Signs of a Shopping Addiction

Woman shopping for handbags.

We've all spent more than we meant to from time to time. And we've all got a laundry list of purchases we regret.

But for many people, sprees and splurges aren’t just occasional mistakes: they’re signs of a very real problem with shopping.

Compulsive shopping is similar to most other addictions in that shopping causes the release of endorphins and dopamine in the brain. Essentially, the addiction is not to the behavior, but to the feeling the behavior gives you.

That addiction can manifest in a number of ways. If you feel that any of the following signs describe your behavior, please consider seeking professional assistance. The best course of action to deal with any addiction is to speak with a qualified therapist.

Shopping makes you feel better

Compulsive shoppers often turn to shopping during periods of sadness, anxiety, or depression. Due to the nature of addiction, it’s even possible that those periods of low feeling are actually caused by shopping (specifically the lack of shopping).

As in most scenarios, a single instance of shopping to relieve negative feelings isn’t necessarily indicative of a shopping problem. However, if you are consistently shopping to improve your mood, you may be suffering from a shopping addiction.

Shopping creates a cycle of guilt and relief

Taking things a step further, if you recognize that you are shopping too much, that may cause you to feel guilty or anxious. In order to escape those feelings of guilt and anxiety, you shop again, which provides temporary relief, but later leads to even greater feelings of despair.

This sort of cycle can be incredibly destructive. Guilt leads to anxiety. Anxiety leads to shopping. Shopping leads to guilt. On and on, and all the while finances are getting strained further and further.

You hide part or all of your shopping from others

There are some circumstances where it makes sense to hide the things you bought, like Christmas gifts or birthday presents. You're also entitled to a certain amount of privacy, and by no means are you required to let the world know what you've been spending your money on.

But if you find yourself regularly hiding purchases from your spouse or other loved ones, that may be a sign of addiction. Downplaying how much was spent or what was purchased usually means that you recognize you’ve made purchases that are potentially damaging. It’s a sign that you know you shouldn’t be buying the things you’re buying, but can’t help yourself.

You shop despite the damage it causes to your relationships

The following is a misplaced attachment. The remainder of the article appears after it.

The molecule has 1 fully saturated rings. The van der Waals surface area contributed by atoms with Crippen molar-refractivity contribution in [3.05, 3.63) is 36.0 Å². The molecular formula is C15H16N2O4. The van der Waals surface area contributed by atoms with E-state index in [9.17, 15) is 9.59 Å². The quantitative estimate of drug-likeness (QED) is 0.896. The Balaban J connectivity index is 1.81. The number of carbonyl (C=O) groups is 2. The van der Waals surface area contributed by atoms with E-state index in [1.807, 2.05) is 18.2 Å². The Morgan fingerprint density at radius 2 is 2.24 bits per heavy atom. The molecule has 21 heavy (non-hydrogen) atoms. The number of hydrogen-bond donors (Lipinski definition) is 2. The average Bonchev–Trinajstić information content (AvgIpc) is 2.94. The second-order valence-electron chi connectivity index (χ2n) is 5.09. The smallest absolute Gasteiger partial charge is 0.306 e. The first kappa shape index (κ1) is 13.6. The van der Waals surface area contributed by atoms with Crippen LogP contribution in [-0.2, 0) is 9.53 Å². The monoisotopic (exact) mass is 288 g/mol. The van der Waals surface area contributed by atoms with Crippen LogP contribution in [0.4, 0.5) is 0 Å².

Has your family or partner expressed concern about your shopping? Does your spending cause arguments?

Whether you think these rifts are fair or justified, if your shopping is causing problems in your relationships, that’s a clear sign that your spending has become destructive. If you're not willing to listen to the concerns of your loved ones, or refuse to engage with the problem, things will likely only get worse. 

You buy things you never use

If you’re buying items that you never use – and never really intend to use – then you know that you’re shopping for the sake of shopping. The purchases are irrelevant, because your addiction is to the process of shopping, not the actual items you’re purchasing.

Making a few regrettable purchases is normal, but if your closet is filling up with unopened boxes, that’s a sign of a real problem.

Buying and returning and buying and returning

Some shopping disorders function similarly to eating disorders, where those afflicted go on an expensive shopping binge, then effectively purge by returning everything they bought.

Financially, things might even out this way, but it’s still a sign of an unhealthy relationship with shopping.

You buy one in every color

For some people, compulsive shopping manifests as an intense need to create complete sets. These “collectors” are driven to buy every item in a set or every variation of an item. Collecting can be a perfectly harmless hobby, but when it becomes a compulsion it can create an enormous amount of financial and psychological distress.

The key distinction is your financial capacity: what are you losing by investing so much in these collections? If you can afford every color and permutation of the most popular beverage container on TikTok without putting the rest of your household budget in danger, go for it. But if your obsession is making it difficult to manage other bills and expenses, that's a sign of a problem.

You're worried you're losing control

Ultimately, the most immediate and telling sign that you may be dealing with an addiction is that you don’t feel in control of your shopping. You want to stop, but you can’t. You know it’s a problem, but you can’t seem to do anything about it.

There are few feelings worse than feeling like we don't have control over own lives, but the worst thing you can do is let fear and shame prevent you from getting the help you need.

If your shopping habits feel like a problem, then there’s a very good chance they are. If you think you may be dealing with an addiction to shopping, please speak with a qualified therapist.

And if you need help dealing with the financial fallout of overspending, we can help. We offer free financial counseling, 24/7, online and over the phone. We also offer incredibly effective debt repayment tools to help you get your finances back on track.

Tagged in Smart shopping, Psychology and money

Jesse Campbell photo.

Jesse Campbell is the Content Manager at MMI, with over ten years of experience creating valuable educational materials that help families through everyday and extraordinary financial challenges.

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